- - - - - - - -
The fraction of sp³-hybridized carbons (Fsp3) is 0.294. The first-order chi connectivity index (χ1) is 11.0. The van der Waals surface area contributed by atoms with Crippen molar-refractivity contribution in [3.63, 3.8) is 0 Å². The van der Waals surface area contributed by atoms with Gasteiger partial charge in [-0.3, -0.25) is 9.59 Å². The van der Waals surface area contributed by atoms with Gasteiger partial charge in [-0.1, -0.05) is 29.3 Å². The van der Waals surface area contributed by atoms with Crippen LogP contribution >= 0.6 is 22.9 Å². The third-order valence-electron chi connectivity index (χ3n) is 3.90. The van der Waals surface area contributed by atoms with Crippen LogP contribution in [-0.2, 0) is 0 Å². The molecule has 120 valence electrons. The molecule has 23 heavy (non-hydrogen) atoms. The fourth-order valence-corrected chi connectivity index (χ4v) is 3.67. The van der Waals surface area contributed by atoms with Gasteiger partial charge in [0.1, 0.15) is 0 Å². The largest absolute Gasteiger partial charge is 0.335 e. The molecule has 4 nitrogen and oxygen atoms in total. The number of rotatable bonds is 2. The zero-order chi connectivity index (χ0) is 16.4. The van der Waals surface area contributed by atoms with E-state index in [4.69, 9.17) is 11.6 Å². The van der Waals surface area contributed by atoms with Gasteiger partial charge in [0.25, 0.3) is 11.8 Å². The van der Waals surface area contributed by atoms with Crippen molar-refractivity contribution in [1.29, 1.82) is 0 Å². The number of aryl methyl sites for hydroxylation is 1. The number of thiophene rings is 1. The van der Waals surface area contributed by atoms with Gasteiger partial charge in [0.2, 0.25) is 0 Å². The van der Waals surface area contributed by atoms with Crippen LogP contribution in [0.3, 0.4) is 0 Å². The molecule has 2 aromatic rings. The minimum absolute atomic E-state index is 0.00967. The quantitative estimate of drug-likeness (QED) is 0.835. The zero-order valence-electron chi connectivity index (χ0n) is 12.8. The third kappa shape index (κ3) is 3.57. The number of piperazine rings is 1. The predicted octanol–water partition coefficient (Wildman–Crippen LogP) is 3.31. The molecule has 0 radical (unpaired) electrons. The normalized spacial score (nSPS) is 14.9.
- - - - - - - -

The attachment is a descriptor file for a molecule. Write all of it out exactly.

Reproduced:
The fraction of sp³-hybridized carbons (Fsp3) is 0.294. The first-order chi connectivity index (χ1) is 11.0. The van der Waals surface area contributed by atoms with Crippen molar-refractivity contribution in [3.63, 3.8) is 0 Å². The van der Waals surface area contributed by atoms with Gasteiger partial charge in [-0.3, -0.25) is 9.59 Å². The van der Waals surface area contributed by atoms with Gasteiger partial charge in [-0.1, -0.05) is 29.3 Å². The van der Waals surface area contributed by atoms with Crippen LogP contribution >= 0.6 is 22.9 Å². The third-order valence-electron chi connectivity index (χ3n) is 3.90. The van der Waals surface area contributed by atoms with Crippen LogP contribution in [-0.2, 0) is 0 Å². The molecule has 120 valence electrons. The molecule has 23 heavy (non-hydrogen) atoms. The fourth-order valence-corrected chi connectivity index (χ4v) is 3.67. The van der Waals surface area contributed by atoms with Gasteiger partial charge in [0.1, 0.15) is 0 Å². The largest absolute Gasteiger partial charge is 0.335 e. The molecule has 4 nitrogen and oxygen atoms in total. The number of rotatable bonds is 2. The zero-order chi connectivity index (χ0) is 16.4. The van der Waals surface area contributed by atoms with E-state index in [4.69, 9.17) is 11.6 Å². The van der Waals surface area contributed by atoms with Gasteiger partial charge in [0.25, 0.3) is 11.8 Å². The van der Waals surface area contributed by atoms with Crippen molar-refractivity contribution in [1.29, 1.82) is 0 Å². The number of aryl methyl sites for hydroxylation is 1. The number of thiophene rings is 1. The van der Waals surface area contributed by atoms with Gasteiger partial charge in [0.2, 0.25) is 0 Å². The van der Waals surface area contributed by atoms with Crippen LogP contribution in [0.3, 0.4) is 0 Å². The molecule has 2 aromatic rings. The minimum absolute atomic E-state index is 0.00967. The quantitative estimate of drug-likeness (QED) is 0.835. The zero-order valence-electron chi connectivity index (χ0n) is 12.8. The third kappa shape index (κ3) is 3.57. The number of piperazine rings is 1. The predicted octanol–water partition coefficient (Wildman–Crippen LogP) is 3.31. The molecule has 0 radical (unpaired) electrons. The normalized spacial score (nSPS) is 14.9.